Date on Master's Thesis/Doctoral Dissertation


Document Type

Doctoral Dissertation

Degree Name

Ed. D.

Department (Legacy)

Department of Leadership, Foundations, and Human Resource Education

Committee Chair

Winter, Paul A.

Author's Keywords

Education; Teacher; Career; School counselor; Job satisfaction; Recruitment


Student counselors--Kentucky--Attitudes; Student counselors--Training of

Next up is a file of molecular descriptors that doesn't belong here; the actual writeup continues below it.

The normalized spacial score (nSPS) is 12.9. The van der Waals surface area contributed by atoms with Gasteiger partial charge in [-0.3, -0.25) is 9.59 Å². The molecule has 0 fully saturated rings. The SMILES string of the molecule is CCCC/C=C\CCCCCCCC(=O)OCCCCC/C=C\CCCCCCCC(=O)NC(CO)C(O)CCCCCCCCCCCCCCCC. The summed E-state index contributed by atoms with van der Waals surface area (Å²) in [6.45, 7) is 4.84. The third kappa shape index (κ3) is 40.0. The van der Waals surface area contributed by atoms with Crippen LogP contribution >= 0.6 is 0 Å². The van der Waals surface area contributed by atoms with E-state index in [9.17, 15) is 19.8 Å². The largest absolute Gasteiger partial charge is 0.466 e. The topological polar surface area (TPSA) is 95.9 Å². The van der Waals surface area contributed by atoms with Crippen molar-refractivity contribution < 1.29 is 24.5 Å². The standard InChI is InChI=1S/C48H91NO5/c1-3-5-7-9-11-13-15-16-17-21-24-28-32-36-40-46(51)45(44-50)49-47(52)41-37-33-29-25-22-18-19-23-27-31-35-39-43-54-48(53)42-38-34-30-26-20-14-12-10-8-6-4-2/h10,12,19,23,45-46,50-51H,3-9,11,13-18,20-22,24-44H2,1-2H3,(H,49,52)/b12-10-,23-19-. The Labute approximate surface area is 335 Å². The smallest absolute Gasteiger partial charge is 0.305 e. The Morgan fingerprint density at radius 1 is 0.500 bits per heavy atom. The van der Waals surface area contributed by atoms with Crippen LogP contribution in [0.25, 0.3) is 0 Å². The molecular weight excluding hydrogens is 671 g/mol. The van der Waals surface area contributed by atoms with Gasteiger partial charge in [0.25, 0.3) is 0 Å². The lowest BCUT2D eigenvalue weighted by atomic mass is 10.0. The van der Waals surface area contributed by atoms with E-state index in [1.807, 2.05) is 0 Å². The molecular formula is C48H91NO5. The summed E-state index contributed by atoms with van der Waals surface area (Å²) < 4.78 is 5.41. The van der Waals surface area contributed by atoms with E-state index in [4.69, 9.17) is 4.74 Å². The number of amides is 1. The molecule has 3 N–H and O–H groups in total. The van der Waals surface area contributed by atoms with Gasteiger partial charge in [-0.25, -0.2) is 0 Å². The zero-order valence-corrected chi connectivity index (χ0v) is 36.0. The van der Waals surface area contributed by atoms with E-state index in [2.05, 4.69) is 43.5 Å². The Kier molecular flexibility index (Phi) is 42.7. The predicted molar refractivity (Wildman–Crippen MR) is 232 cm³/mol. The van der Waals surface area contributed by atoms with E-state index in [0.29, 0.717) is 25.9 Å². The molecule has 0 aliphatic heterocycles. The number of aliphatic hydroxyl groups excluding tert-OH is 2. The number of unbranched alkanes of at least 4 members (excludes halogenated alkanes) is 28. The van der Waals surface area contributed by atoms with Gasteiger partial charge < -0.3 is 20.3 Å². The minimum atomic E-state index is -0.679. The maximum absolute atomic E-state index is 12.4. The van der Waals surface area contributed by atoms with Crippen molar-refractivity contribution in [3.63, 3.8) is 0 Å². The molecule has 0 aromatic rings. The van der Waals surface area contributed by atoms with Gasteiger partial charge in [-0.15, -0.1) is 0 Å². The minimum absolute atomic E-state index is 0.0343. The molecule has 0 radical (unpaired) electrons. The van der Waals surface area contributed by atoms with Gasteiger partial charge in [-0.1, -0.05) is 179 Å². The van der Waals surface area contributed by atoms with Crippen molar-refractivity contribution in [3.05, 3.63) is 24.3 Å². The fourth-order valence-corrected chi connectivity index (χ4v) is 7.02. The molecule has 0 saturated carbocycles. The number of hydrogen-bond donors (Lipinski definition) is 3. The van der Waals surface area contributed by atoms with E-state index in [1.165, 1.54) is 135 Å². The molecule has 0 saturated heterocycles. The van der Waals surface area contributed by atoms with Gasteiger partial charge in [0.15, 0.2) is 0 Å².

This study addressed the administrative task of recruiting school counselors in the largest school district of Kentucky, a state undergoing systemic school reform. The participants (N = 553) were elementary (n = 162), middle (n = 113), and high (n = 278) school teachers.The independent variables included personal characteristics of the participants (age, gender, number of dependent children, ethnicity, education, current school enrollment, current school level, current school CATS level, years of teaching experience, years of teaching experience in JCPS, years of teaching experience in Kentucky) serving as control variables. The other independent variables were counselor job facets (predictor variables) and job satisfaction (current, expected). The dependent variable was a two-item composite score for applicant rating of a school counselor position as depicted in a simulated counselor job description. The coefficient alpha for the composite rating was .9531. This research study utilized a correlation design with hierarchical multiple regression analysis as the primary analytical procedure. The results indicated one control variable (years of experience in JCPS) and four predictor variables (ECE paperwork, administration, testing/assessment, counsel/mentor) explained significant variance in the dependent variable (rating of a school counselor). JCPS experience (beta = -.20, p < .01) was a negative coefficient indicating as teaching experience in JCPS increased, participant rating of a counselor job decreased. The full model (adjusted-R2 = .35) explained 35% of the variance in the rating of a counselor job. Additional statistical procedures included the independent-samples t-test and one-way analysis of variance (ANOVA) to analyze group mean scores with the two-item composite (counselor job rating) serving as the dependent variable. The one-way ANOVA with highest degree serving as the independent variable was significant (p <; .05). The participants with a bachelors degree (M = 6.0) as the highest degree earned was significantly higher than the mean for participants with masters degree +30 hours (M = 5.1) as the highest degree earned. The Pearson correlation between age and job rating (R = -.19) was significant (p < .0001) indicating as age increased, the score for job rating decreased. Paired t-tests results indicated that teachers rated their current satisfaction with six job factors as teachers higher than they did their expected job satisfaction as a school counselor. The participants completed three open-ended questions which have implications for counselor recruitment and job restructuring. Implications for future research might involve casting practicing counselors in the role of simulated applicants for position vacancies.